The treasury chiefs and central bankers of nearly 150 nations have descended on Washington for another World Bank/International Monetary Fund annual meeting, but the candid ones among them admit that they don't have any sure answers to the $600 billion to $700 billion global debt problem.

The mood of imminent disaster so palpable at last year's joint session in Toronto has faded. "But the debt crisis is not over: There is great instability, still, and great dangers in the world economy," says one influential European central banker.

A key question facing the IMF and the World Bank is whether last year's emergency response to the Third World debt crisis can be converted into something more permanent--still following conventional approaches--or whether innovative or dramatic action will be needed to prevent a collapse of the international monetary system.

There won't be any definitive answers to that question this week, although the talk in the hotel corridors and at the many receptions along Embassy Row will focus on little else.

As might be expected, the international establishment, led by IMF Managing Director Jacques de Larosiere and World Bank President A. W. (Tom) Clausen, argues that the situation is manageable, and should be dealt with on a case-by-case basis.

But as de Larosiere and Clausen muddle through, they have their hands out for lots more money to lend to the debt-burdened nations of the Third World. The rich nations, who are the only ones who can fork over the dollars, yen, marks and other suitable currencies, are dragging their heels, however.

Despite the lip service that almost everybody pays to the heroic job done by the IMF this past year, the unspoken feeling among the richer governments is that a little bit of austerity would be a good thing for the IMF, the borrowers, and the banks that--critics say--seduced the poor countries with overgenerous loans.

As a matter of fact, the liquidity crisis for the IMF has become so intense that de Larosiere told the executive board on Sept. 14 that the IMF would have to cut off new negotiations for emergency loans to needy countries for the first time in its history. De Larosiere acted to conserve the IMF's shrinking resources after the failure of his summer-long effort to persuade the European nations and the Saudis to provide a $6 billion stop-gap loan.

Treasury Secretary Donald T. Regan, acknowledging that the IMF is in a "dangerous" liquidity situation, said nevertheless that emergency help from the United States is out of the question.

To a certain extent, said one knowledgable source, de Larosiere and Regan "are engaging in a certain amount of arm-twisting" to persuade reluctant donors to provide more funds for the IMF. But there is little doubt that the squeeze is real.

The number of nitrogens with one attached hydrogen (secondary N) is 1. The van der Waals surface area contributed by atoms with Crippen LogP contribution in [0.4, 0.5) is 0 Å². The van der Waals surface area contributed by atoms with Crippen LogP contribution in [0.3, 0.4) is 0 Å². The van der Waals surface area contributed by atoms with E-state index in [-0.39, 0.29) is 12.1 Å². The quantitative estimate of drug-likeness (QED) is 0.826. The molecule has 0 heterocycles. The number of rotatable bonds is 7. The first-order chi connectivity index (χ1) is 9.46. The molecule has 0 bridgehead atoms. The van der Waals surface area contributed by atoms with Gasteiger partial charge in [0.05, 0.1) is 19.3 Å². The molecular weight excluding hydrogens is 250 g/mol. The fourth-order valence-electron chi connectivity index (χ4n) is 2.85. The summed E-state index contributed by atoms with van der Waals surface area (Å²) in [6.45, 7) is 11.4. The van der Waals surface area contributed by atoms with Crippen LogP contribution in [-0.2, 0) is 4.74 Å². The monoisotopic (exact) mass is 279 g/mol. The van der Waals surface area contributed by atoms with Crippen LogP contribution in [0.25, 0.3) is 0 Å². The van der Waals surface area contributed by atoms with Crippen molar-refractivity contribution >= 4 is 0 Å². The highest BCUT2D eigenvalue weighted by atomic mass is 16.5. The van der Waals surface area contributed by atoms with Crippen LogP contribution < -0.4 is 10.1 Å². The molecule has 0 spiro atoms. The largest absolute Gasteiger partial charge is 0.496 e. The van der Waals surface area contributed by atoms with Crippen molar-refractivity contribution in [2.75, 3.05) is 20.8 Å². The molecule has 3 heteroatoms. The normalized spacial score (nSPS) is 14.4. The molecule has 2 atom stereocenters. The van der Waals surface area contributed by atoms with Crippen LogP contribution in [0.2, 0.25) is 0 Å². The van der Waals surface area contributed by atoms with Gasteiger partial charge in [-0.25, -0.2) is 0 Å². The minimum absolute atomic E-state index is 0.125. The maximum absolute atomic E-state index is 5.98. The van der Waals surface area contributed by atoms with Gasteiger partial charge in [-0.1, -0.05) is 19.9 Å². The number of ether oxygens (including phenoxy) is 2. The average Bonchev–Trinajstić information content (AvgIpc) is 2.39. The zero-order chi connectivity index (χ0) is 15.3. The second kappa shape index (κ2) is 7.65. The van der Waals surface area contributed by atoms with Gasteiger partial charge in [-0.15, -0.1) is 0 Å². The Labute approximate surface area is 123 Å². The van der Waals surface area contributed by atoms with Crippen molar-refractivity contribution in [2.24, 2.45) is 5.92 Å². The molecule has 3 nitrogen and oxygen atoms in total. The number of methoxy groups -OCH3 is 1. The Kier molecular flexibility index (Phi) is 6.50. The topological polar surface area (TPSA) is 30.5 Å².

Thus, unless a miracle happens in the next few days, as soon as the annual meetings are concluded, de Larosiere intends to start cutting back on $2.7 billion worth of loans that had been nearing completion.

Despite the gloomy nature of the debt problem, one ray of sunshine is concrete evidence that the world, led by the United States, is cautiously emerging from recession. Inflation and interest rates (although not real interest rates) have come down significantly, and world oil prices--which helped to touch off the crisis--have receded from their peaks.

To be sure, few share the optimism of the Reagan administration. The Europeans know their recovery is lagging behind America's. They and the poorer nations continue to express the same concern shown at the Williamsburg summit in May: Unless a strong effort is made to cut back the huge U.S. budget deficits, interest rates will move up again, the dollar's surge will resist any intervention efforts, and the incipient recovery could be aborted.

The IMF says real growth will run about 3 percent in the world economy from now through 1985, the bare minimum needed to allow enough growth in export markets for major Third World countries. That would mean that Mexico, Brazil, Argentina and the rest might be able at least to pay off the interest on their debts.

In urging nations to focus now on recovery, de Larosiere is known to feel strongly that governments should work to consolidate recent gains, thus assuring that the expansion is of good quality.

He feels that, not only would it be prudent for the rich nations to advance that controversial $6 billion to the IMF, but for the borrowing nations to tighten their belts, thus convincing creditors that it is still worthwile for them to continue their investments.

But he recognizes that the Third World indebtedness problem will continue for a long time. And because the commercial banks are now gun-shy, the international lending institutions will have to play the lead role.

That's why de Larosiere is upset by the refusal of the Europeans to come forward with a $3 billion emergency loan--which means that the Saudis won't advance their $3 billion. The fear at the IMF is that, if the commercial banks are to be persuaded to remain big lenders to the LDCs, the IMF cannot afford to hoist a permanent signal that it is withdrawing because of a shortage of funds.

The final key to the puzzle, as de Larosiere sees it, is a better understanding on the part of the United States, Europe, Japan and the other industrial powers that increased protectionism will negate any other gains: Ultimately, to service their debts and allow some room for economic growth, the Third World countries must be able to create export surpluses. And that can't be done if tariffs and quotas are used in the First World to protect inefficient industries.